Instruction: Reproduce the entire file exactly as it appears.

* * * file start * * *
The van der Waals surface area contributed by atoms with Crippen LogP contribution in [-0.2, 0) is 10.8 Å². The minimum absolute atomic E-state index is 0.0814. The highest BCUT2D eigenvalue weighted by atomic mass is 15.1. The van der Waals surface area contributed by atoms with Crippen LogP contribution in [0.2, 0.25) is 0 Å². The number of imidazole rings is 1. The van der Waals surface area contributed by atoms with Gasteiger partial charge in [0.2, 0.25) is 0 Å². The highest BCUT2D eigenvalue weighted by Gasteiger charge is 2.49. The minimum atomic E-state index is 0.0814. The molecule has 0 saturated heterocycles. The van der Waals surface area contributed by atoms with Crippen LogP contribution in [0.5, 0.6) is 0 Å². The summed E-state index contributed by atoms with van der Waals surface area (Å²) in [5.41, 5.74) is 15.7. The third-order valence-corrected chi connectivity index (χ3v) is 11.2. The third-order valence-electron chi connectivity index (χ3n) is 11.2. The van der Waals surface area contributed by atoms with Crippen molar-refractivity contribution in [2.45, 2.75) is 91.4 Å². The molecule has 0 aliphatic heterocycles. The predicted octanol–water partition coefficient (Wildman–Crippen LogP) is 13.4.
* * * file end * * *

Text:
The van der Waals surface area contributed by atoms with Crippen LogP contribution in [-0.2, 0) is 10.8 Å². The minimum absolute atomic E-state index is 0.0814. The highest BCUT2D eigenvalue weighted by atomic mass is 15.1. The van der Waals surface area contributed by atoms with Crippen LogP contribution in [0.2, 0.25) is 0 Å². The number of imidazole rings is 1. The van der Waals surface area contributed by atoms with Gasteiger partial charge in [0.2, 0.25) is 0 Å². The highest BCUT2D eigenvalue weighted by Gasteiger charge is 2.49. The minimum atomic E-state index is 0.0814. The molecule has 0 saturated heterocycles. The van der Waals surface area contributed by atoms with Crippen LogP contribution in [0.5, 0.6) is 0 Å². The summed E-state index contributed by atoms with van der Waals surface area (Å²) in [5.41, 5.74) is 15.7. The third-order valence-corrected chi connectivity index (χ3v) is 11.2. The third-order valence-electron chi connectivity index (χ3n) is 11.2. The van der Waals surface area contributed by atoms with Crippen molar-refractivity contribution in [2.45, 2.75) is 91.4 Å². The molecule has 0 aliphatic heterocycles. The predicted octanol–water partition coefficient (Wildman–Crippen LogP) is 13.4.